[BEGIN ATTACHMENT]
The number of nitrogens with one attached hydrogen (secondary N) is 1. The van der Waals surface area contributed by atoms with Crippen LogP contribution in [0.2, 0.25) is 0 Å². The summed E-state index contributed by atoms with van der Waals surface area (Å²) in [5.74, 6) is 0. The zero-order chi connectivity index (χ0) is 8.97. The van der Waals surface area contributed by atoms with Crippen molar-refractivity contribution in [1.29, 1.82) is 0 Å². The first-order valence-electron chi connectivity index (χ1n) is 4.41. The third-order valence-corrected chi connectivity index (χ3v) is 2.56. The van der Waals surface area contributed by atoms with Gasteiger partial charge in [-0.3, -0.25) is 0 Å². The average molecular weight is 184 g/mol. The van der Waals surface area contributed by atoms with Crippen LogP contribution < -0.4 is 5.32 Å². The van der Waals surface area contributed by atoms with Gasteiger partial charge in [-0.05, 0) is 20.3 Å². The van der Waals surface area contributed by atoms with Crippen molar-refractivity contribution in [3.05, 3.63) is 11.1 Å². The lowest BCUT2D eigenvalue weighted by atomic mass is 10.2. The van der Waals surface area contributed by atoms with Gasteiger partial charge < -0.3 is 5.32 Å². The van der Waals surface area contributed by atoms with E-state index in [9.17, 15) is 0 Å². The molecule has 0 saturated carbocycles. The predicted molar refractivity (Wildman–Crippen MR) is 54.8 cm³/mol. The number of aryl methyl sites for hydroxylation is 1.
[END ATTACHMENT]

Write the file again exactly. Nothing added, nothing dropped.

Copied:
The number of nitrogens with one attached hydrogen (secondary N) is 1. The van der Waals surface area contributed by atoms with Crippen LogP contribution in [0.2, 0.25) is 0 Å². The summed E-state index contributed by atoms with van der Waals surface area (Å²) in [5.74, 6) is 0. The zero-order chi connectivity index (χ0) is 8.97. The van der Waals surface area contributed by atoms with Crippen molar-refractivity contribution in [1.29, 1.82) is 0 Å². The first-order valence-electron chi connectivity index (χ1n) is 4.41. The third-order valence-corrected chi connectivity index (χ3v) is 2.56. The van der Waals surface area contributed by atoms with Gasteiger partial charge in [-0.3, -0.25) is 0 Å². The average molecular weight is 184 g/mol. The van der Waals surface area contributed by atoms with Crippen LogP contribution < -0.4 is 5.32 Å². The van der Waals surface area contributed by atoms with Gasteiger partial charge in [-0.05, 0) is 20.3 Å². The van der Waals surface area contributed by atoms with Crippen molar-refractivity contribution in [3.05, 3.63) is 11.1 Å². The lowest BCUT2D eigenvalue weighted by atomic mass is 10.2. The van der Waals surface area contributed by atoms with Gasteiger partial charge < -0.3 is 5.32 Å². The van der Waals surface area contributed by atoms with E-state index in [9.17, 15) is 0 Å². The molecule has 0 saturated carbocycles. The predicted molar refractivity (Wildman–Crippen MR) is 54.8 cm³/mol. The number of aryl methyl sites for hydroxylation is 1.